Each year, thousands of migratory seabirds come here for nesting, foraging, or resting. Laysan albatross, red-footed boobies, brown boobies, red-tailed and white-tailed tropicbirds, great frigatebirds, and wedge-tailed shearwaters all visit the refuge. In addition, migratory shorebirds, such as the kōlea can be seen August through May. A small population of endangered nēnē were reintroduced on the refuge in the 1990s and are continuing to do well.
Albatross in Princeville, Kauai North Shore
 Greenbelt stroll from Poipu Beach to Shipwrecks Beach
Poipu Kai Resort is located on Kauai`s beautiful South Shore in the heart of Poipu. This vacation haven extends from the Grand Hyatt Kauai and Shipwreck's Beach to the world famous Poipu Beach and Brennecke`s Beach. Less than ten minutes walking time will take you to either. The 70 acre resort is graced by a beautiful walkway called the greenbelt which provides you with walking paths connecting several unique condo developments, a residential area with homes and a large tennis facility (Poipu Kai Racquet Club) and community pools. Imagine you are taking a stroll from 
beautiful Poipu Beach. The gardens are landscaped with coconut palms and fragrant with plumeria trees. Flowering bougainvillea, Bird of Paradise, Red and Pink Ginger and other tropical plants are signed with informative name plates. Benches are placed along the path in shaded areas for your relaxation. After crossing Pee Rd, a sloping grassy plain between residential areas leads you to discover the beauty of Shipwreck's Beach. Continue on to climb the Mahaulepu Coastal Trail beginning just beyond the beach. This trail is a special part of the Kauai History Heritage site and the last stretch of accessible coastline on the South Shore that has not been developed. The trail leads to beautiful Mahaulepu Beach, a great place to spot whales in the winter or observe (from a distance) a monk seal napping on the beach. This lovely setting lets you easily explore the natural wonders of our Garden Isle of Kauai. On the opposite side of the Hyatt, only a ten-minute walk away, is the world famous Poipu Bay Golf Course situated on 210 oceanfront acres--challenging at all levels of play and yet fun for the novice as well. Poipu Bay hosted the PGA Grand Slam of Golf from 1994-2006.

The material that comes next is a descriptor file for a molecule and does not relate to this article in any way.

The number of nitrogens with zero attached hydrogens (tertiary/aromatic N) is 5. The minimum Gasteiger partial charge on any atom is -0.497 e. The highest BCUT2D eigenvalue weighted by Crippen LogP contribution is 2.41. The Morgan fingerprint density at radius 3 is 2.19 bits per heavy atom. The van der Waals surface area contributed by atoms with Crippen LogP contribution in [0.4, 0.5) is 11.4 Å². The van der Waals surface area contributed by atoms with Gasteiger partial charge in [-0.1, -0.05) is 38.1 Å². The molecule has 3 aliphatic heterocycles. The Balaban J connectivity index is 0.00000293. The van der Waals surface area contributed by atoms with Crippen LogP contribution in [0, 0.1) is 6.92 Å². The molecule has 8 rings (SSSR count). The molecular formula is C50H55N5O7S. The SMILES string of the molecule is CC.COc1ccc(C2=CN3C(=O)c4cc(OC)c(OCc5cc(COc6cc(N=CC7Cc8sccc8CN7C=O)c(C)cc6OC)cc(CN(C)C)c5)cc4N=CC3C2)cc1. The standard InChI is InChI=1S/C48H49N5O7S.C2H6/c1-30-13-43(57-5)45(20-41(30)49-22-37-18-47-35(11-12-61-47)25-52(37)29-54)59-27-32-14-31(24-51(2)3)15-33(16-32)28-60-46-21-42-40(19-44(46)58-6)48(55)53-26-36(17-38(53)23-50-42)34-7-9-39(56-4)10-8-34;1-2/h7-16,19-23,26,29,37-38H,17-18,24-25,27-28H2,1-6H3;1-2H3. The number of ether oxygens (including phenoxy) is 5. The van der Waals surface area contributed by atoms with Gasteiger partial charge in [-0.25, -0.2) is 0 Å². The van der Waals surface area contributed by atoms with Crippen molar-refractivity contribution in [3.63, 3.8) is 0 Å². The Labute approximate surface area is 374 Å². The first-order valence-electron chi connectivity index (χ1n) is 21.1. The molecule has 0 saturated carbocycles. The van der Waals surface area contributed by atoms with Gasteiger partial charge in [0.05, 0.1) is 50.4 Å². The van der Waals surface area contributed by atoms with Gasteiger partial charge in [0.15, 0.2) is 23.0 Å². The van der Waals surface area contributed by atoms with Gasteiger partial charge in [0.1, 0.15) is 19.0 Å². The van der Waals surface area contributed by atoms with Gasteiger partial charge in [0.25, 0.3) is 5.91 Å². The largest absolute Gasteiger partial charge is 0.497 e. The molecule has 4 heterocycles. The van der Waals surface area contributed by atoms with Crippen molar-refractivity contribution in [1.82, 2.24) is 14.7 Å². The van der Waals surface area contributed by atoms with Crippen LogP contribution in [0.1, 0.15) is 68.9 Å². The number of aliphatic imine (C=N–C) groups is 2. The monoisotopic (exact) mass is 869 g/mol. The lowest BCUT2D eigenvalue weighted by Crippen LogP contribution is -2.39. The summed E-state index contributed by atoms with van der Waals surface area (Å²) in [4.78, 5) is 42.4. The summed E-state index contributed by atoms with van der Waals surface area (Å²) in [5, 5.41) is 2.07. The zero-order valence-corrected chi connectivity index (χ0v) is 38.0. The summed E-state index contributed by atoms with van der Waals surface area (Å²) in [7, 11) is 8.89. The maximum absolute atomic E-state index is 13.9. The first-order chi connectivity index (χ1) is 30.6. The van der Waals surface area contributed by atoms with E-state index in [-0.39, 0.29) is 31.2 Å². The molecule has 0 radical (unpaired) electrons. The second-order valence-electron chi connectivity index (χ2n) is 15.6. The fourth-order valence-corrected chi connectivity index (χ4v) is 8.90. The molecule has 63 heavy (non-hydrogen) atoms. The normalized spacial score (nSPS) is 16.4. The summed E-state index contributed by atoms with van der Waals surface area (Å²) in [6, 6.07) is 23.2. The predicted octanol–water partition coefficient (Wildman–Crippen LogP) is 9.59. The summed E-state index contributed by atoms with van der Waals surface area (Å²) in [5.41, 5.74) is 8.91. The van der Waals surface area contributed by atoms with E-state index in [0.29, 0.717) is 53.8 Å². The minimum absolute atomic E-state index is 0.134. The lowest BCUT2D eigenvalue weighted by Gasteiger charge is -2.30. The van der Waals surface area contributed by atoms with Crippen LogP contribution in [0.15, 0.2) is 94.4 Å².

Holiday Gift Ideas on Aloha Share
Click here for Rhonda Squyres Jewelry 
Share the gift of Aloha this holiday season. Purchase local Kauai artwork, jewelry, accessories and more... Our Shop at Aloha Share donates 10% of all proceeds to benefit the Kauai Surfrider Foundation and Hawaii Wildlife Fund.

Local designer, Julie Lopez, creates 
one-of-a-kind, hand cut and sewn Vintage Clutches on the North Shore of Kauai. Her LEIKO Vintage line captures the life essence of the 1960's era and Hawaiian Aloha. Leiko Vintage Clutches range from $90 to $160.

Rhonda Squyres incorporates her creative vision and the vibrant natural beauty of the island into her unique handcrafted jewelry designs. Find something rare and stunning in her "Monica'Vi Jewelry" collection. A gift from her collection is sure to delight!   

Hawaiian Sweet Dinner Rolls... Make something Yummy!
It's the holiday season, here's a good idea to turn all those left over Dinner Rolls into a quick dessert. KING'S HAWAIIAN Dinner Rolls have a melt-in-your mouth texture - soft and fluffy with just the right touch of sweetness. Tear them up, pulse them in the food processor with some Graham Crackers to crumb. Pour melted butter over them in a pan, compact firmly and bake. Meanwhile stir together sweetened condensed milk, lemon zest, lemon juice, vanilla, and egg.
Remove hot crust from the oven. Sprinkle white chocolate over the top. Pour the lemon mixture evenly over the crust. Bake for an additional 23 minutes, until it just starts to brown around the edges and center is jiggly but bounces back when touched. Cool completely before cutting into bars. To see this recipe visit Chef Dorothy Kern 
Real Estate on Kauai 

Dreaming of owning property on Kauai? 

View our Real Estate Listings and Kauai MLS at 

We welcome you to call us with all your real estate needs and questions. 

Click here to view our current vacation rental specials on our web-site